An editorial from The Intelligencer/Wheeling News-Register
WHEELING, W.Va. — West Virginia state government already has made plenty of costly mistakes in the name of technology. Let’s not boot up another costly program before ensuring there are no bugs in it.
A bipartisan bill introduced about a week ago in the state Senate calls for spending $78 million to build a so-called “middle mile” network of fiber-optic cables to carry high-speed Internet traffic. The 2,600 miles of line would be owned and operated by the state.
State Sen. Chris Walters, R-Putnam, the bill’s lead sponsor, calls his plan “an interstate highway of fiber.” In essence, it would provide a link between the Internet and rural communities. Private companies would tap into the state network to run lines to consumers.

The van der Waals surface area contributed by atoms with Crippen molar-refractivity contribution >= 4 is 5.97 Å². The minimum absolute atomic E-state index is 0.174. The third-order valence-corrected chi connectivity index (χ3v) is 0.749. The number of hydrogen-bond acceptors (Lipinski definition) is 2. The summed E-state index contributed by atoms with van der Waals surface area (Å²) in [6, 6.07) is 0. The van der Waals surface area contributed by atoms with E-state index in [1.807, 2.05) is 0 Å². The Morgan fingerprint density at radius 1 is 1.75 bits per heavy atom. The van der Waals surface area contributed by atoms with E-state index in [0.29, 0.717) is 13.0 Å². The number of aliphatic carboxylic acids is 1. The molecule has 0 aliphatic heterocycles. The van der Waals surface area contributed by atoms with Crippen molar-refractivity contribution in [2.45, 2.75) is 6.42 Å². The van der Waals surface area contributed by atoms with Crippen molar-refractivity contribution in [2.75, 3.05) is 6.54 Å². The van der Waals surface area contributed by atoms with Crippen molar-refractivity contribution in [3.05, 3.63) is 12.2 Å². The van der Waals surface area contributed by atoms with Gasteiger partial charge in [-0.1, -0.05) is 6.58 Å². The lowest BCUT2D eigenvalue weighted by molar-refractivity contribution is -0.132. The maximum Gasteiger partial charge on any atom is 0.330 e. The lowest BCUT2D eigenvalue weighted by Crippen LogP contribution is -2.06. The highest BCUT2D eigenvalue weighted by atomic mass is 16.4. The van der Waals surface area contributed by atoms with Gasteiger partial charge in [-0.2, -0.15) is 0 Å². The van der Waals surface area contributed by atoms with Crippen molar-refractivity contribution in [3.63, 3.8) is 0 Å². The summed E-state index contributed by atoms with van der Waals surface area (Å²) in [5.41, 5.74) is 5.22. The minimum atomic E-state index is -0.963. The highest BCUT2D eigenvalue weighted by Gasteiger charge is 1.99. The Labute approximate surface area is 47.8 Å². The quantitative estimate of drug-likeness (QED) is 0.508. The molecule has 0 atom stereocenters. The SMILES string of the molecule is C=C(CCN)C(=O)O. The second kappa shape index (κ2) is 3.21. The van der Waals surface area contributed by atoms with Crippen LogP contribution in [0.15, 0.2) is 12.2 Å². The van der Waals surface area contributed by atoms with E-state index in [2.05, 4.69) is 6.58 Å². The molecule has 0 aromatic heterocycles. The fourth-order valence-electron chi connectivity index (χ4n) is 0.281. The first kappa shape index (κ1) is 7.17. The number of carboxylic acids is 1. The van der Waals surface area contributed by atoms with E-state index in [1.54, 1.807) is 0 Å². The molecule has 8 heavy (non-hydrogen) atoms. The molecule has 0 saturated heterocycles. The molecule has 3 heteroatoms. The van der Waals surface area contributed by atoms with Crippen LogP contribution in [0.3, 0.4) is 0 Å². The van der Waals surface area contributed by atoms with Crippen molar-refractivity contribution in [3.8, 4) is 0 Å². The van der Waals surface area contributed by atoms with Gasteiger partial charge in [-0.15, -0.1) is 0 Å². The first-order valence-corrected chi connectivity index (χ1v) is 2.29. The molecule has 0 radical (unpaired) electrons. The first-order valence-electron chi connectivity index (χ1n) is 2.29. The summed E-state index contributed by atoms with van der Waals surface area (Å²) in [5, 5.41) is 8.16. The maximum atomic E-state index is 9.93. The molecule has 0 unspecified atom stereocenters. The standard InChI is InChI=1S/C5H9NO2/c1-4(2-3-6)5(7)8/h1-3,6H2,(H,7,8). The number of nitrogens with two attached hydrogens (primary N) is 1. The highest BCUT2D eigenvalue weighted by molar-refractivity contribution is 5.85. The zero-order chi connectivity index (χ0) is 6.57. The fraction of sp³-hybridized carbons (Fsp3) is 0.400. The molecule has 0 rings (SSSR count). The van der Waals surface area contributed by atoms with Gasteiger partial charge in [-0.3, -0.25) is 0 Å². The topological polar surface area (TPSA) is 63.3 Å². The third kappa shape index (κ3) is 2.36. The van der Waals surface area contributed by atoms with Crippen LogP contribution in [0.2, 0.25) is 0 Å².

If you believe you have heard of a state-constructed “middle mile” network before, you are correct. In 2010, the state received $126.3 million in federal funds for such a project. But, with Washington’s approval, state officials changed the plan to one installing fiber-optic cables directly to public buildings such as schools and libraries.
It was that grant program that spawned “routergate,” the waste of hundreds of thousands of dollars buying unnecessarily complex, expensive routers for public buildings. Another technology scandal, you may recall, involved construction of communications towers by the state.
Walters’ bill has its supporters, among them a bipartisan group of senators, including Minority Leader Jeff Kessler, D-Marshall, who are co-sponsors.
But it has detractors, too.
Among them is Gale Given, state government’s chief technology officer. The fact she was not consulted about the proposal raises a gigantic red flag.
Her reservations are serious. “Perhaps this network is necessary, but perhaps only half of this network is necessary,” she told legislators. “I would like to see more facts before I jumped into that business.”